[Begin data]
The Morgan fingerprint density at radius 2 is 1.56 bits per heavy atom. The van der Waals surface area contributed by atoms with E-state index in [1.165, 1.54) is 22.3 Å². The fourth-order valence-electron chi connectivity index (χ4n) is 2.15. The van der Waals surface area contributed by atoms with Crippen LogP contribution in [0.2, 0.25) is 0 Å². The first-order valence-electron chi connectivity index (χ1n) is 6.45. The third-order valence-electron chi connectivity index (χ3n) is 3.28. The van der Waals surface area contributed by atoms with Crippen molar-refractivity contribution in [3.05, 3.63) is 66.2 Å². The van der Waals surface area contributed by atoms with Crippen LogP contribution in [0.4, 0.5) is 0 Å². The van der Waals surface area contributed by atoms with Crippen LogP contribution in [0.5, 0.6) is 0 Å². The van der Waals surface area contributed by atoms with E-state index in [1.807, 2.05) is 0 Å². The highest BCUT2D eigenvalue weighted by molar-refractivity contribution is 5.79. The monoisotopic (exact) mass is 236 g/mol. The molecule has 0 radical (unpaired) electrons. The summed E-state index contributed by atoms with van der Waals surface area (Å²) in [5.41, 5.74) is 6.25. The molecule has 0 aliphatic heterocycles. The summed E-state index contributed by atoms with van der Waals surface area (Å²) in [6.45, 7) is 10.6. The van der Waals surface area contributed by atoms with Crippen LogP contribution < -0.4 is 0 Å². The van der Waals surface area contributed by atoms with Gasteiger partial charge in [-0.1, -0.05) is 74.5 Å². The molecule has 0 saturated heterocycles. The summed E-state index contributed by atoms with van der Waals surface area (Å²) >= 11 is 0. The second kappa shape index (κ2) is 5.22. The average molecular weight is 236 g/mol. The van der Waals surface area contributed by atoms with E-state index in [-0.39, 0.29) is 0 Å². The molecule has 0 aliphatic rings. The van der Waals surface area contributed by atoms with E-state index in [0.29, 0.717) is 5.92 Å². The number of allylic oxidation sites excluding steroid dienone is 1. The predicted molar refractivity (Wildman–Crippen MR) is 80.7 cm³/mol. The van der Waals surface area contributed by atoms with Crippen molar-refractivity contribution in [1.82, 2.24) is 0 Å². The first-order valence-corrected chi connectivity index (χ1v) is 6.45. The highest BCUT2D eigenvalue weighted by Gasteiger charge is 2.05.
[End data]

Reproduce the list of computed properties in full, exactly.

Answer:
The Morgan fingerprint density at radius 2 is 1.56 bits per heavy atom. The van der Waals surface area contributed by atoms with E-state index in [1.165, 1.54) is 22.3 Å². The fourth-order valence-electron chi connectivity index (χ4n) is 2.15. The van der Waals surface area contributed by atoms with Crippen LogP contribution in [0.2, 0.25) is 0 Å². The first-order valence-electron chi connectivity index (χ1n) is 6.45. The third-order valence-electron chi connectivity index (χ3n) is 3.28. The van der Waals surface area contributed by atoms with Crippen molar-refractivity contribution in [3.05, 3.63) is 66.2 Å². The van der Waals surface area contributed by atoms with Crippen LogP contribution in [0.4, 0.5) is 0 Å². The van der Waals surface area contributed by atoms with Crippen LogP contribution in [0.5, 0.6) is 0 Å². The van der Waals surface area contributed by atoms with E-state index in [1.807, 2.05) is 0 Å². The highest BCUT2D eigenvalue weighted by molar-refractivity contribution is 5.79. The monoisotopic (exact) mass is 236 g/mol. The molecule has 0 radical (unpaired) electrons. The summed E-state index contributed by atoms with van der Waals surface area (Å²) in [5.41, 5.74) is 6.25. The molecule has 0 aliphatic heterocycles. The summed E-state index contributed by atoms with van der Waals surface area (Å²) in [6.45, 7) is 10.6. The van der Waals surface area contributed by atoms with Crippen LogP contribution < -0.4 is 0 Å². The van der Waals surface area contributed by atoms with Gasteiger partial charge in [-0.1, -0.05) is 74.5 Å². The molecule has 0 saturated heterocycles. The summed E-state index contributed by atoms with van der Waals surface area (Å²) >= 11 is 0. The second kappa shape index (κ2) is 5.22. The average molecular weight is 236 g/mol. The van der Waals surface area contributed by atoms with E-state index in [-0.39, 0.29) is 0 Å². The molecule has 0 aliphatic rings. The van der Waals surface area contributed by atoms with E-state index in [0.29, 0.717) is 5.92 Å². The number of allylic oxidation sites excluding steroid dienone is 1. The predicted molar refractivity (Wildman–Crippen MR) is 80.7 cm³/mol. The van der Waals surface area contributed by atoms with Crippen molar-refractivity contribution in [1.82, 2.24) is 0 Å². The first-order valence-corrected chi connectivity index (χ1v) is 6.45. The highest BCUT2D eigenvalue weighted by Gasteiger charge is 2.05.